Business Insider: How American Eagle Outfitters outperformed its peers during the pandemic thanks to ‘distribution nodes,’ body positivity, and TikTok

By Madeline Stone | link to article

American Eagle Outfitters has fared relatively well during the pandemic.

Aerie has fueled a lot of the success with its comfortable clothes and positive brand message.

The company has made some key changes to its supply chain, too, and it’s evaluating its store fleet.

As the COVID-19 pandemic has upended the retail industry and sent more shoppers online, American Eagle Outfitters has leaned into its social media savvy and strong brand messaging, accelerated its plans to speed up its supply chain, and reevaluated its store base.

It has also managed to grow revenue for Aerie, its intimates, and activewear brand, in the last two quarters despite the impact of the pandemic.

The teen-centric clothing company said during a presentation at its investor meeting on January 21 that it expects total fourth-quarter revenue to be down in the low single digits compared to the same quarter last year. In the third quarter of 2020, which ended October 31, net revenue decreased 3% to $1.03 billion.

Normally a decrease in revenue, even a small one, is not something to celebrate. But these are not normal times — the global fashion industry saw an estimated 30% decline in revenue year-over-year in 2020, according to a McKinsey report written in partnership with the publication Business of Fashion.

Meanwhile, Aerie’s revenue is expected to be up in the high 20% range for the fourth quarter. That level of growth is exceedingly rare in a sector that has been battered by store closures and guest capacity limits during the pandemic. Even in the first quarter of 2020, during which the brand’s stores were largely closed due to the pandemic, Aerie’s revenue decreased only 2%.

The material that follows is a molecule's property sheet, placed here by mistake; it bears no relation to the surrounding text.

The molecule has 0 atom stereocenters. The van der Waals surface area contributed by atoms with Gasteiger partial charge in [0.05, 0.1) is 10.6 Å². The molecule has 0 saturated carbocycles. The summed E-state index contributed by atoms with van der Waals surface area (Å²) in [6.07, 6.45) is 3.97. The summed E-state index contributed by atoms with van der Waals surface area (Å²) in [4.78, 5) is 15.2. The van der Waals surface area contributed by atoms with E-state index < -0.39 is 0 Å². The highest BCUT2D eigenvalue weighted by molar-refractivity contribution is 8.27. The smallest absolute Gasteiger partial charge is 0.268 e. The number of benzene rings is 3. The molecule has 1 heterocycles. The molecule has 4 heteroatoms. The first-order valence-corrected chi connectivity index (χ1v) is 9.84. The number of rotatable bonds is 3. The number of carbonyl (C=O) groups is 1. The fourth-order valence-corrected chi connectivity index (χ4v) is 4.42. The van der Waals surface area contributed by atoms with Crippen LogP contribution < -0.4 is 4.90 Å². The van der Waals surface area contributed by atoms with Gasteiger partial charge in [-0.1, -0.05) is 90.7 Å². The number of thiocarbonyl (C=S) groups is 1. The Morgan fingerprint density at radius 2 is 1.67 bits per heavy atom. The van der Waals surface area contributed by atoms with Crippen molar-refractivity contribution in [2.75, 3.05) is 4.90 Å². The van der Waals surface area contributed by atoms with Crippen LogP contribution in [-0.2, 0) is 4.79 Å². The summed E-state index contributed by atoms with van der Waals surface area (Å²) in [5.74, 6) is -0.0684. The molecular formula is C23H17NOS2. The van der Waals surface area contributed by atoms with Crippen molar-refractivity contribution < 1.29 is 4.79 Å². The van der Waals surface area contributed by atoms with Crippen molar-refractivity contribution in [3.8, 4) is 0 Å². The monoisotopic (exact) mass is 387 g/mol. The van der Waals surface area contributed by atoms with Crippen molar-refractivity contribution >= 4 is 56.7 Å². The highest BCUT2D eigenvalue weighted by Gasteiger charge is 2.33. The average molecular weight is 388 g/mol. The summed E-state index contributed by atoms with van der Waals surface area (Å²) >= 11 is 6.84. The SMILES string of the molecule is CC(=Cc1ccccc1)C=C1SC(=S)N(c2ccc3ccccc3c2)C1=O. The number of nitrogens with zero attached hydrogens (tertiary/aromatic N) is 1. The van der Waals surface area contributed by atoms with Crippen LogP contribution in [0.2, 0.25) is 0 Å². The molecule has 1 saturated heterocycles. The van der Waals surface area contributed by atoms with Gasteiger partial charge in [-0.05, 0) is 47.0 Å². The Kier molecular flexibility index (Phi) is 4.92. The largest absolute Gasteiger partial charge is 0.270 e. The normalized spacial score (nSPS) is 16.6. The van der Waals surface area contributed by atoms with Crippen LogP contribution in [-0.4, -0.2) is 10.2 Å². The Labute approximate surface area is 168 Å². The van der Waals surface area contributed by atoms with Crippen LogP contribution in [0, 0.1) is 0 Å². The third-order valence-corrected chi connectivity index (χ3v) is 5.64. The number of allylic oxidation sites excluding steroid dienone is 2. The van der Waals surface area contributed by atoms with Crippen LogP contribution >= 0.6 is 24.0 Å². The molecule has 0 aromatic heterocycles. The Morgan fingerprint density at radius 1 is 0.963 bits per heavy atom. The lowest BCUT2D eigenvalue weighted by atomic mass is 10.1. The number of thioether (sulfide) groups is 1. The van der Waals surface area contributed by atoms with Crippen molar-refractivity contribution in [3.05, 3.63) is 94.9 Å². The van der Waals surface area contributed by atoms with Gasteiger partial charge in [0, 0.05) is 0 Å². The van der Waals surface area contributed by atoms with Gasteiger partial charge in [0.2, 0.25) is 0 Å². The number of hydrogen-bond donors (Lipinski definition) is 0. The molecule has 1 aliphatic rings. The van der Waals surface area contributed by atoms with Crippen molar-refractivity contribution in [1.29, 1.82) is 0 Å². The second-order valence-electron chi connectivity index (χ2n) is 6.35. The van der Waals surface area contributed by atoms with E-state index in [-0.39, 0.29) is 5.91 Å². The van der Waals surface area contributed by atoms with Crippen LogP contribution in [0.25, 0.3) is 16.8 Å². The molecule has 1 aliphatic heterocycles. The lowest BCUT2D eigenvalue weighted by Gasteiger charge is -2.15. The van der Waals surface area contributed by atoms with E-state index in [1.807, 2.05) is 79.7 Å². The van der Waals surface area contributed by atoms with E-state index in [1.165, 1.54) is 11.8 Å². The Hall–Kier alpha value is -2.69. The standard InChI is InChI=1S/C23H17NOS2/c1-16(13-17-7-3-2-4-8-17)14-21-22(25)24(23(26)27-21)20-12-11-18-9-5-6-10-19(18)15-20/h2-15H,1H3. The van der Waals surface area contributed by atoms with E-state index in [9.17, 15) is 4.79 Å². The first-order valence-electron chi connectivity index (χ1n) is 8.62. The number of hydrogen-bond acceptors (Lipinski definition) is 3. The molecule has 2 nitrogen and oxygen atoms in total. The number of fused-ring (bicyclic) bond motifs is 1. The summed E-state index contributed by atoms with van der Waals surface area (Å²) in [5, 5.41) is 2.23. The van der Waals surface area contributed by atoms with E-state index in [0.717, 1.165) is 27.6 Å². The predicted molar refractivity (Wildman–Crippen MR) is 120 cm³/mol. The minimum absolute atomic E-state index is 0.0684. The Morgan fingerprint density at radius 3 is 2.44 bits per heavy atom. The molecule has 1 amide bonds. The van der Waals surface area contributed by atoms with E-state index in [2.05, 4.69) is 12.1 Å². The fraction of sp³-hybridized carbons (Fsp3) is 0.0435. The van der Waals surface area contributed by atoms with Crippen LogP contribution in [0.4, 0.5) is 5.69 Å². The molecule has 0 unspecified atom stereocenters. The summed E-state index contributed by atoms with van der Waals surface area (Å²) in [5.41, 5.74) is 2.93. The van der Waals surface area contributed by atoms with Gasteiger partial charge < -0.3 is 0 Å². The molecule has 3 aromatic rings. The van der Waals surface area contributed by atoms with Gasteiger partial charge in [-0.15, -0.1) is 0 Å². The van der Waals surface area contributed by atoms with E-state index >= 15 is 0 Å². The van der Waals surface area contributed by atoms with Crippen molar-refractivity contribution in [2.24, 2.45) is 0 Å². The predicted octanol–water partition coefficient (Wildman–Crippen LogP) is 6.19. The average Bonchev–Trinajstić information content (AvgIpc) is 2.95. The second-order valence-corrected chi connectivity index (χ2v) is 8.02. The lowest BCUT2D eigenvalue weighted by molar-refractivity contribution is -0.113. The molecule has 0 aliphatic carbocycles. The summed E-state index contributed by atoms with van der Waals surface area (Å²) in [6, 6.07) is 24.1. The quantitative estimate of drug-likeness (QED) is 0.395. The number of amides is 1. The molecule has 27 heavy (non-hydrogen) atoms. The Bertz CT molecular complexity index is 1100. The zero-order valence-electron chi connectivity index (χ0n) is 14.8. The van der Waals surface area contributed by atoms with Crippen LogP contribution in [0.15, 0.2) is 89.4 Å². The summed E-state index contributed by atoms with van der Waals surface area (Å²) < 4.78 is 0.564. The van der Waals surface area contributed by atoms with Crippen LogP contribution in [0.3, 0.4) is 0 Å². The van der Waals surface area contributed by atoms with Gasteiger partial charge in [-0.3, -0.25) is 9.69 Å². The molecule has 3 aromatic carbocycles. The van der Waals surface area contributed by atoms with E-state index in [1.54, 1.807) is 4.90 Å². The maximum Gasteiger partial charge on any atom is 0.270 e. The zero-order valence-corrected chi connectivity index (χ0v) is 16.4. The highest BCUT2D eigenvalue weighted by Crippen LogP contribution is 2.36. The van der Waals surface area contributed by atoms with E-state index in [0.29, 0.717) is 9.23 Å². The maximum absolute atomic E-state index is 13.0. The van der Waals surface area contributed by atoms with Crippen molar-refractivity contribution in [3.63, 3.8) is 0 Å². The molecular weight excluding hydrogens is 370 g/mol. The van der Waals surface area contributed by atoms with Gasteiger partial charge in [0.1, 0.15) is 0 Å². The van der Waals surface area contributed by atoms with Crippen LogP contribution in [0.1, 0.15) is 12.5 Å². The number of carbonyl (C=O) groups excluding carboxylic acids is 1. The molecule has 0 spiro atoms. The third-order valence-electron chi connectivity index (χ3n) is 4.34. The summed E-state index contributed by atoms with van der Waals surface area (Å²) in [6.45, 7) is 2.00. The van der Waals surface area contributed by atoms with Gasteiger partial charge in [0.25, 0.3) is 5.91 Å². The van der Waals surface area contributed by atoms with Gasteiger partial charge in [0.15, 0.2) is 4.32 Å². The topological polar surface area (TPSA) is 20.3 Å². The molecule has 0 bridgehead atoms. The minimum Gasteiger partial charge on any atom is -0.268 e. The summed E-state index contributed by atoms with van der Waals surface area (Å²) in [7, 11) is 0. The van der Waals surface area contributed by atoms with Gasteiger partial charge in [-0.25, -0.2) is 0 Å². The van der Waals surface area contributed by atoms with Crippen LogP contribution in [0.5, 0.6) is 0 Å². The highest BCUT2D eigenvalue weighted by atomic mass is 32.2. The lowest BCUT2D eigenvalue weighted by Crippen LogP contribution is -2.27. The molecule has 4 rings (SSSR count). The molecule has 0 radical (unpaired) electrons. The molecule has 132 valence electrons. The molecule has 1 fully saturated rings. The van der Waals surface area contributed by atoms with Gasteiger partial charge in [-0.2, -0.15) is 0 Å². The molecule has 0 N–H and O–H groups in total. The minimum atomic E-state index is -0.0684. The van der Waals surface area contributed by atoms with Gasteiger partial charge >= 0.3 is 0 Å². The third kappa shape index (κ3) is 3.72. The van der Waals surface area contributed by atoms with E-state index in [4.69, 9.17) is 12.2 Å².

The company also unveiled its plans to effectively double Aerie’s sales and grow it into a

$2 billion brand. Aerie has been a large part of American Eagle Outfitters’ recent success. It has a strong brand based in a message of self-empowerment that resonates with young consumers.

But both of American Eagle Outfitters’ brands happen to focus on clothing that is casual and comfortable, which as a category has done less poorly than other parts of the apparel sector during the pandemic. According to data from The NPD Group, total apparel sales fell about 19% in 2020, but sales of sweatpants grew 17%, sleepwear grew 6%, and sports bras grew 10%.

The company has jumpstarted its digital capabilities as well. American Eagle Outfitters’ e-commerce business grew to almost $1.7 billion in sales in 2020 and the company made adjustments to its supply chain and distribution strategies that have allowed it to be more efficient with its inventory and rely less on promotions.

Social media prowess and a brand that resonates with teens

While Aerie’s skyrocketing growth has been a leading topic in conversations about American Eagle Outfitters for a while, the company’s namesake brand still has a lot of cachet on its own, analysts say.

“I wouldn’t underestimate the power of the American Eagle brand,” UBS analyst Jay Sole said. “The American Eagle brand is one of the most powerful teen-focused brands in the country.”

Sole said the firm’s research has indicated that American Eagle has strong global potential as well. Founded with a focus on denim in 1977, the company now has more than 1,000 stores in the US, Canada, Mexico, China, and Hong Kong.

Company executives said during the investor presentation that American Eagle is currently a $3 billion brand.

Authenticity is a key component of the brand identity for both American Eagle and Aerie.

In 2014, Aerie famously stopped the practice of using Photoshop on images of models and advanced body positivity as part of its brand. The company later similarly abandoned Photoshopping for American Eagle, emphasizing individuality and self- expression in its messaging.

The company has also embraced social media platforms like TikTok. In April 2020, it launched a campaign called the #AeriePositivityChallenge, which included sponsored posts from body-positive influencers like Charli D’Amelio, Denise Mercedes, and Iskra Lawrence.

But as Insider’s Bethany Biron reported in January, Aerie has benefited from more organic social media moments.

In November, Hannah Schlenker, a TikTok user with more than 830,000 followers, posted a video of herself wearing Aerie’s “Offline Real Me High Waisted Crossover Leggings.” The post quickly went viral, leading the leggings to repeatedly sell out. Aerie then partnered with Schlenker on a sponsored post in December, featuring her modeling a different set of products.

In July, American Eagle launched a back-to-school campaign that was shot entirely over Zoom and meant to mimic the style of a typical TikTok video.